Thirteen authors collaborated to write this remarkable book which chronicles four ground-breaking ethnological expeditions undertaken by the Dominion Museum from 1919-1923. Initiated by esteemed Māori leader Sir Apirana Ngata, they were the first ethnological expeditions in the world to be led by indigenous leaders.
World War One had just ended and was followed shortly afterwards by the Spanish influenza. The toll in human lives was enormous, and disproportionally and devastatingly high for Māori. So many elders were passing away that Sir Apirana Ngata became deeply concerned that knowledge of Māori ancestral tikanga, would be lost. He wanted to gather these taonga from tribal areas across the North Island before it was too late so they could be preserved for future generations and help to spark a cultural revival.
As well as Sir Apirana Ngata and medical doctor-soldier-ethnographer Te Rangihīroa (Sir Peter Buck), the team included photographer and filmmaker James McDonald, ethnologist Elsdon Best and Turnbull librarian Johannes Andersen. They had access to cutting edge technology of the day including cinematic film and wax cylinders.
Māori war historian, Monty Soutar, writes about the first expedition to Hui Aroha in 1919 in Gisborne in this book and masterly recreates the deeply emotional atmosphere of this event. It was held to show gratitude and raise funds for all those who had made sacrifices in World War One, a time to celebrate those soldiers who had returned and to mourn those who had died.
As it was a large intertribal hui Sir Apirana Ngata knew it would be an excellent opportunity for the team to collect phonographic and photographic records of songs, speeches, haka, and poi dances.
In 1920 the team travelled to Rotorua where there was a massive intertribal gathering from across the country to welcome Prince Edward, heir to the British throne on an official visit. This hui provided another great opportunity to record ancestral tikanga.
On their third expedition, in 1921, the team visited communities along the Whanganui river. Just how vital the presence of a Māori Leader was to gain the support of the river people soon became apparent when Andersen and McDonald arrived in Koroniti with their notebooks. The people were suspicious suspecting they might be tax collectors. McDonald’s camera was also seen as a thing to be avoided as they were not familiar with it. It was not until Sir Peter Buck arrived from Auckland the next morning that, after the customary formal welcome at the local marae, and speeches from the local rangatira, he was able to give a lively speech which allayed their fears and won them over.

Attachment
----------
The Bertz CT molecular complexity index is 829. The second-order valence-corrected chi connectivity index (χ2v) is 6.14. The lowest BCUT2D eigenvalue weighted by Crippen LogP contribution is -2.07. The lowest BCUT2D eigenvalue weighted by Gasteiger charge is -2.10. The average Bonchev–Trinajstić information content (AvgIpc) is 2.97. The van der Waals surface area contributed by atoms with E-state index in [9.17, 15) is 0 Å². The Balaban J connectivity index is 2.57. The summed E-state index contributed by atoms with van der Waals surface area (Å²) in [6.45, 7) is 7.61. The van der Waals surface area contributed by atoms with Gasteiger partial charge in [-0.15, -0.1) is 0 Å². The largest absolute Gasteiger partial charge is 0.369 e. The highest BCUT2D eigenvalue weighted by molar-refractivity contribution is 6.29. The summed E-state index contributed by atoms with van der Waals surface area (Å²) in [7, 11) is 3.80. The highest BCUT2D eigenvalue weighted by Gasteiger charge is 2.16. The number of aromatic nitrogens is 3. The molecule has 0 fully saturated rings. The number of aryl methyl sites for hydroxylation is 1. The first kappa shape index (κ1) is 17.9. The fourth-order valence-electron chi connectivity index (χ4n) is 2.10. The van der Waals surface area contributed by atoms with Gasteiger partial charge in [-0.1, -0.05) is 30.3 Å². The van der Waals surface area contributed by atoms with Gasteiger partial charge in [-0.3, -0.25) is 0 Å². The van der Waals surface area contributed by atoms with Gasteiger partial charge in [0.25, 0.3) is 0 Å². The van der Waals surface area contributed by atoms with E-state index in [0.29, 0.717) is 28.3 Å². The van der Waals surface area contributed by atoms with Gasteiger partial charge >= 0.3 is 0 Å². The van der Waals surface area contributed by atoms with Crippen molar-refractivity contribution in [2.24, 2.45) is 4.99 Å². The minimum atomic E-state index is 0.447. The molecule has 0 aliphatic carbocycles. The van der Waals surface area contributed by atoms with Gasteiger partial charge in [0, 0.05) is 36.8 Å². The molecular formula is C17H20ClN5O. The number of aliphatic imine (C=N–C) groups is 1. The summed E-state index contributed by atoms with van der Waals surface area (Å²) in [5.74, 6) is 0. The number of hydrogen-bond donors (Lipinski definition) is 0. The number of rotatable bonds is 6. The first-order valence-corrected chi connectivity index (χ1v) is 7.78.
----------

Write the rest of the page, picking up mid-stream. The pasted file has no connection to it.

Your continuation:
Thanks to the generosity of the river communities the team was then able to make a huge number of recordings which included songs, chants, the process of basket and mat weaving, ancestral gardening techniques, building fish traps and even an exuberant display of communal skipping.
In the Dominion Museum’s 1921 annual report McDonald recorded that during this expedition he had shot over 300 still photographs and more than 5000 feet of cinematographic film. Over fifty cylinders of dictaphone records of Native songs were also taken.
Apirana Ngata invited the fourth expedition to come to Tairāwhiti, his home region, in 1923. The team were welcomed with lavish hospitality and were again provided with many opportunities to record the ancestral practices of his own Ngāti Porou people.
Hei Taonga mā ngā Uri Whakatipu. Treasures for the Rising Generation is a stunning book. I found the detailed descriptions of what took place during these expeditions fascinating. James McDonald’s beautiful photographs brought these people and their artistry vividly to life for me.
The photographs in this book are just a small part of the vast quantities of photographs, films, recordings, and notes, amassed by the team. Unfortunately, over time the films slowly degraded but after a restoration process Ngā Taonga Sound and Vision were able to compile four historic films, one from each expedition. When they were shown to their descendants they greeted their tipuna with great enthusiasm and emotion.
There is a clear message in this book that instead of leaving them on shelves and cupboards as collections and private artefacts for museums, libraries, and cultural institutions where they are at present, all the taonga should be returned to the communities from whom they were collected. For they carry the wairua of the people and places, customs, and practices of these communities. It says in the introduction:
‘They should be set free, to be re-united with their descendants to enable language, identity and culture to flourish and grow. Let’s honour the legacy and reconnect the taonga for this and future generations.’
This is surely what Sir Apirana Ngata would have wished.
Reviewer: Lyn Potterr
Te Papa Press